1 Dropbox (free versions)

If you’re like me, your work location changes from day to day. For years I was frustrated by having to remember to put important documents I might need while out of the office onto a memory stick. What happens when the memory stick was full? You'd have to start deleting.

Dropbox is a virtual hard drive. No matter where you are, as long you have synced with the cloud-based tool, you can access your files. Even if you haven't synced, get your hands on an internet connection and you’re good to go. It's also great for sharing files without having to worry about emailing large attachments. Dropbox offers free and paid hosting solutions and is a must have for any start-up.

2 Basecamp

Keeping on top of projects and delegating tasks can be complicated and time-consuming. Basecamp is a great tool for project management and is full of great features that keep you on top of all of your projects.

It let's you do things such as assign specific tasks within projects to people and monitor their progress. The application has a great feature that allows you to exchange notes on each individual projects that you use a lot, brilliant if you have people working on projects in various locations. You must pay for the application, but it's worth it.

3 Email Center Pro

When we first launched, we found it hard to keep on top of all our customer service emails. Email Center Pro provided the solution. It gave us a virtual mailbox that could be accessed online from anywhere. The application is accessed through most web browsers and is full of features such as assigning emails to different members of staff, notifications of new emails, conversation tracker, etc. There are many more features included as standard. This is a paid-for service, but it’s incredibly cheap.

4 Google Calendars (free)

Knowing what you are meant to be doing, when and where is vital when running a business, but staying on top of all appointments can be hard. Google Calendars works well for us – and it’s free. Although it's not the most all-singing and all-dancing calendar application available, it does exactly what we need it to do. We can make appointments, invite attendees, email and send SMS notifications. It's basic, but sometimes that's all you need.

5 Wordpress (free)

Blogging is now very popular and with cutting-edge applications such as Wordpress, it's easy to set up your own blog site. Blogs are a great way to interact with customers and keep them up to date in more detail than Twitter and Facebook. We decided to use Wordpress because it's growing at an incredible rate, there’s a huge amount of plug-ins and support. It's available as a free hosted solution on wordpress.com or you can download the application for free and host it on your own server.

6 Tweetdeck (free)

Keeping Facebook and Twitter pages updated used to be a pain and, in my case, often ended up not happening. Now with the help of Tweetdeck, we can update both our Twitter and Facebook accounts from a nice desktop application. It's so easy to use and available for pretty much all interfaces. You can create an account for access through different machines and it also has a web browser version you can use when your on the road. Also there is support for many other web services such as Buzz, Myspace and LinkedIn.

7 Evernote (Free Versions)

Brianstorming is a massive part of many businesses’ growth ambitions. Evernote lets us share our notes with others and allow them to participate in our brainstorming efforts. There is a web version and desktop application available for most operating systems and a great mobile version for the iPhone. Free and Premium versions are available.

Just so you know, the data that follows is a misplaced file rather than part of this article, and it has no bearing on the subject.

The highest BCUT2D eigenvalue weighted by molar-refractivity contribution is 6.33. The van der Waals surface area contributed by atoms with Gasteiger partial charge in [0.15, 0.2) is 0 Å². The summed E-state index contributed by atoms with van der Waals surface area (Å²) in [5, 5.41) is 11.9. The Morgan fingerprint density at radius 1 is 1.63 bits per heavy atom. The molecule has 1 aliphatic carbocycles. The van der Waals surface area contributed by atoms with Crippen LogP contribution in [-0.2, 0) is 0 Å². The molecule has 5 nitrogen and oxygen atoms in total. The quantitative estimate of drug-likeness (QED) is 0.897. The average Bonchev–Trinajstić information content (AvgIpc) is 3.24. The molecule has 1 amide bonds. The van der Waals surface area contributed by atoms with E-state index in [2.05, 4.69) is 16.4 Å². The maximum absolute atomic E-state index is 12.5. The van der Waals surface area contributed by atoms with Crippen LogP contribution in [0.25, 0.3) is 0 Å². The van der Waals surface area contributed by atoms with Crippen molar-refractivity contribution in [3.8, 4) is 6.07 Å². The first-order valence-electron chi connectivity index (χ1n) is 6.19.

8 A virtual telephone number

We needed a telephone number that offered two things – ability to put calls through to multiple extensions and a voicemail service. We chose eReceptionist. With this web application we chose our telephone number, set up our extension landline diverts and set our open and close hours. We were up and running in less than an hour. If a customer calls out of hours they are transferred to our voicemail and we can also divert calls to another landline at a different office if there is no one available. It's a great application and works well for us.

Dale Broadhead, Ink Spark Limited

Posted in Business IT | Tagged IT software | 4 comments

The Big Issue with entrepreneurs

April 26, 2011 by Mike Southon

If you are considering starting a business, my first advice is to study some relevant and successful entrepreneurs. If you also have a burning desire to make the world a better place, you should definitely talk to some very particular people: vendors of The Big Issue.

It is a common misconception that The Big Issue is a charity; in fact, it is a social enterprise. The vendors first have to raise the cash to buy the magazine and then persuade people to part with their cash, the classic model for entrepreneurship.

The people behind The Big Issue are highly focused entrepreneurs with a social conscience. John Bird was raised in an orphanage, went to prison and slept rough on the streets. In 1991 he founded the magazine with successful Body Shop entrepreneur Gordon Roddick.

His foil is Nigel Kershaw, a printing expert who first became involved when they were looking at producing the magazine themselves. Then, they worked on various entrepreneurial ideas, such as Big Issue vendors manufacturing fair trade candles for The Body Shop.

Finally, they followed the path often taken by successful entrepreneurs: to have even more fun by investing in other people’s businesses and Big Issue Invest was formed.

Any entrepreneur with an established track record, a fully functioning management team and a genuine market opportunity can potentially grow their company by taking on inward investment.

My own advice is invariably for them to scale back their ambitions and try to grow the company organically from revenue, or do everything they can to retain at least 51% of their company.

If you question this sound counsel, you should spend some quality time with an entrepreneur who came to work one day only to be suddenly, and often correctly, fired by their investors.

If your business would benefit from inward investment, has the potential to make some serious money and also has a genuine social purpose, then you should talk to Kershaw at Big Issue Invest. They have been running a social enterprise loan fund since 2005 and have recently launched a new investment fund.